The Pakistan Tehreek-e-Insaf (PTI) government has waived Rs208 billion worth of liabilities of a few industrialists in addition to writing off late payment surcharge for the past seven years through a presidential ordinance, bringing into dispute its claim of a clean government.
President Arif Alvi on Tuesday promulgated the Gas Infrastructure Development Cess (Amendment) Ordinance 2019 to waive half of the outstanding liabilities of fertiliser, textile, power generation and compressed natural gas (CNG) sectors. The ordinance was published in the official gazette on Wednesday.
Through the presidential ordinance, the government also reduced GIDC rates by up to 75%, which would push down prices of gas and fertiliser for the end-consumers.
The life span of a presidential ordinance is four months, which can be extended for another four months. During this period, the ordinance has to be passed by both houses of parliament or else it will lapse.
According to the Petroleum Division statistics submitted in the National Assembly, as of the end of December 2018, the total principal liabilities of these sectors stood at Rs416.3 billion and half of those were written off by the government.
Cumulative GIDC collection since 2012 stood at Rs701.5 billion till the end of December 2018, of which only Rs285 billion had been deposited.
The government also waived the late payment surcharge, which was supposed to be paid at the rate of 4% plus three-month Karachi Interbank Offered Rate (Kibor). Three-month Kibor currently stands at 13.7%, which means the government has written off 17.4% mark-up, which brings the total to over Rs300 billion.
The ordinance did not address the issue of how to refund 50% GIDC to those companies that timely discharged their legal obligations and paid the entire amount of GIDC.
The PTI came to power on the slogan of introducing a fair and transparent system where the rich and poor will be treated equally. Contrary to that, it has written off over Rs300 billion in favour of the rich but has burdened ordinary people, irrespective of their bearing capacity, with heavy taxes.
The liabilities have been written off on the condition that these companies will withdraw their cases against the GIDC levy.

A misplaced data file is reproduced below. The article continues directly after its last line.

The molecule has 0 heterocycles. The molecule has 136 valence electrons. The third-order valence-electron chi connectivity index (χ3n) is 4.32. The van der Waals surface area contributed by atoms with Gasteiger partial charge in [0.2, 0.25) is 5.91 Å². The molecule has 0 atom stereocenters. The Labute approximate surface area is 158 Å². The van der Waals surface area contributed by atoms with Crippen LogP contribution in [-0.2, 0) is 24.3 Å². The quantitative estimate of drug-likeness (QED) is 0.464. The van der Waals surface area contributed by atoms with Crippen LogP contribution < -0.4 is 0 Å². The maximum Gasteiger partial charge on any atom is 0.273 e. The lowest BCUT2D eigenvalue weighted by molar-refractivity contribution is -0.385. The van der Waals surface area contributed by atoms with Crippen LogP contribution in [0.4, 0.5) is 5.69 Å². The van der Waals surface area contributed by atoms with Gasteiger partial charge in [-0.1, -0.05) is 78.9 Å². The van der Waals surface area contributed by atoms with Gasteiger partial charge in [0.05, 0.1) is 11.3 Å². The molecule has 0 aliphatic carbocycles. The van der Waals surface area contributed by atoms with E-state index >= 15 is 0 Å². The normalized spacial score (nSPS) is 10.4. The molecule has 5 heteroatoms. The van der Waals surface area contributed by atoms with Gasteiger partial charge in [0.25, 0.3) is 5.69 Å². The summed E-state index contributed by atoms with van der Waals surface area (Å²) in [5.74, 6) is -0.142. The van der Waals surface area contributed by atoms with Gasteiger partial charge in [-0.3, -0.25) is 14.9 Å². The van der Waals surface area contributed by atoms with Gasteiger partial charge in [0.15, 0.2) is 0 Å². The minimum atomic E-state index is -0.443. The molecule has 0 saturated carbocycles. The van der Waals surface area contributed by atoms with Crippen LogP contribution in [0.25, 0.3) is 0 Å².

The amount waived in favour of the industrialists, mainly Karachi-based, was more than the total loans written off from 1971 to 2009 that stood at Rs256 billion. GIDC had been imposed in 2011-12 that immediately became controversial after the industrialists took the government to court.
However, after the Pakistan Muslim League-Nawaz (PML-N) government addressed legal deficiencies through an Act of parliament in 2015, there were strong chances for the government to win these cases.
Under provisions of sub-section 3 of Section 3 of the 2015 Act, the defaulters, both gas consumers and gas companies, were liable to pay mark-up at the rate of 4% plus three-month Kibor with effect from July 2015. Now, the mark-up will be applicable from July 2019 – a gift for the industrialists.
Through the presidential order, the government also allowed the CNG sector to again avail the scheme and pay only half of the outstanding cess levied for the period May 2015 to December 2018.
Similarly, according to sub-section 6 of Section 3 of the ordinance, the fertiliser sector (including feed and fuel), captive power, industry, K-Electric, generation companies and independent power producers shall pay half of the outstanding cess levied or charged up to December 2018.
These sectors have also been allowed to offset their GIDC dues against their sales tax refunds and subsidy claims under the Drawback of Local Taxes and Levies (DLTL) scheme with the FBR. This means the government will not receive even half of the remaining amount in cash.
These industrialists have been allowed to make payments in two instalments – first within one month of signing an agreement and second within three months of the agreement.
The delay in signing the agreement with the gas companies would provide further excuse to these industrialists to delay the payments.
Half a dozen fertiliser companies have been given the benefit of Rs69 billion, which they had collected from the poor farmers but refused to deposit in national coffers. Total outstanding amount against them was Rs138 billion as of the end of December 2018.
Total dues against the textile sector were Rs42.5 billion, of which about Rs21.2 billion was waived. Liabilities of captive power plants stood at Rs91.4 billion and half of it was waived. The CNG sector owed Rs80.1 billion, of which Rs40 billion was written off.
Liabilities of the IPPs amounted to Rs7.1 billion and Rs3.6 billion was waived. Outstanding principal dues against K-Electric and Genco stood at Rs57.4 billion and Rs28.7 billion was written off.
New GIDC rates
The government has completely waived GIDC of Rs300 per mmbtu on feed gas for new fertiliser plants. Rates for feed gas for old plants were cut by half to Rs150 per mmbtu and for fertiliser fuel to Rs75 – also a 50% reduction.
The GIDC rate for the CNG Region-I has been halved to Rs131.2 per mmbtu and to Rs100 for the Region-II. Similarly, rates for the IPPs, K-Electric and Genco were reduced by half to Rs50 per mmbtu and for the captive power plants and erstwhile zero-rated industry to Rs50 from Rs200 per mmbtu.